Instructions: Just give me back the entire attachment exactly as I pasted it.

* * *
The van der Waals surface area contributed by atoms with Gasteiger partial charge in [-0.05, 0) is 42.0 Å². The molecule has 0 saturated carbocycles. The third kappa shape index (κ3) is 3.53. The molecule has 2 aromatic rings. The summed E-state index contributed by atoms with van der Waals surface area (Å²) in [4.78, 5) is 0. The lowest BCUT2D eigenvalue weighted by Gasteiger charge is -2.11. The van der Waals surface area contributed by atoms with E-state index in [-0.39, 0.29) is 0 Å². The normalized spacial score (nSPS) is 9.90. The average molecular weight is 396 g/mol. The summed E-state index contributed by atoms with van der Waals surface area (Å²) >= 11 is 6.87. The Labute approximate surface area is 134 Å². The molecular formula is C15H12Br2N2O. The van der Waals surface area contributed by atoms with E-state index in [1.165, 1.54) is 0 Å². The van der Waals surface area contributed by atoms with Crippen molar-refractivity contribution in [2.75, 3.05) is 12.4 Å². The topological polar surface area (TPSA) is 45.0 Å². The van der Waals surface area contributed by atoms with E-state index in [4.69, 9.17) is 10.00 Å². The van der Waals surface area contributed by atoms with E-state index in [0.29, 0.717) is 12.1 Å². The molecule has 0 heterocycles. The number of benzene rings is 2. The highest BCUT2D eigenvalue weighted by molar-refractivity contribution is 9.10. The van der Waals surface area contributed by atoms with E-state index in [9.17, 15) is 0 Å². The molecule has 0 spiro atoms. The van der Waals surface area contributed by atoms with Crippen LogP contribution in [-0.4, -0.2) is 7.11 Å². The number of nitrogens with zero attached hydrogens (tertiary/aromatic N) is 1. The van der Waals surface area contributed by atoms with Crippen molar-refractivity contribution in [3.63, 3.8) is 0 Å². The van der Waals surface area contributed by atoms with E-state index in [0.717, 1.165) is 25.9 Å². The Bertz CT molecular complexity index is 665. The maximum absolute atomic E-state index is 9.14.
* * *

The van der Waals surface area contributed by atoms with Gasteiger partial charge in [-0.05, 0) is 42.0 Å². The molecule has 0 saturated carbocycles. The third kappa shape index (κ3) is 3.53. The molecule has 2 aromatic rings. The summed E-state index contributed by atoms with van der Waals surface area (Å²) in [4.78, 5) is 0. The lowest BCUT2D eigenvalue weighted by Gasteiger charge is -2.11. The van der Waals surface area contributed by atoms with E-state index in [-0.39, 0.29) is 0 Å². The normalized spacial score (nSPS) is 9.90. The average molecular weight is 396 g/mol. The summed E-state index contributed by atoms with van der Waals surface area (Å²) >= 11 is 6.87. The Labute approximate surface area is 134 Å². The molecular formula is C15H12Br2N2O. The van der Waals surface area contributed by atoms with E-state index in [1.165, 1.54) is 0 Å². The van der Waals surface area contributed by atoms with Crippen molar-refractivity contribution in [2.75, 3.05) is 12.4 Å². The topological polar surface area (TPSA) is 45.0 Å². The van der Waals surface area contributed by atoms with E-state index in [4.69, 9.17) is 10.00 Å². The van der Waals surface area contributed by atoms with E-state index in [0.29, 0.717) is 12.1 Å². The molecule has 0 heterocycles. The number of benzene rings is 2. The highest BCUT2D eigenvalue weighted by molar-refractivity contribution is 9.10. The van der Waals surface area contributed by atoms with E-state index in [9.17, 15) is 0 Å². The molecule has 0 spiro atoms. The van der Waals surface area contributed by atoms with Crippen LogP contribution in [-0.4, -0.2) is 7.11 Å². The number of nitrogens with zero attached hydrogens (tertiary/aromatic N) is 1. The van der Waals surface area contributed by atoms with Crippen molar-refractivity contribution in [3.63, 3.8) is 0 Å². The van der Waals surface area contributed by atoms with E-state index in [0.717, 1.165) is 25.9 Å². The Bertz CT molecular complexity index is 665. The maximum absolute atomic E-state index is 9.14.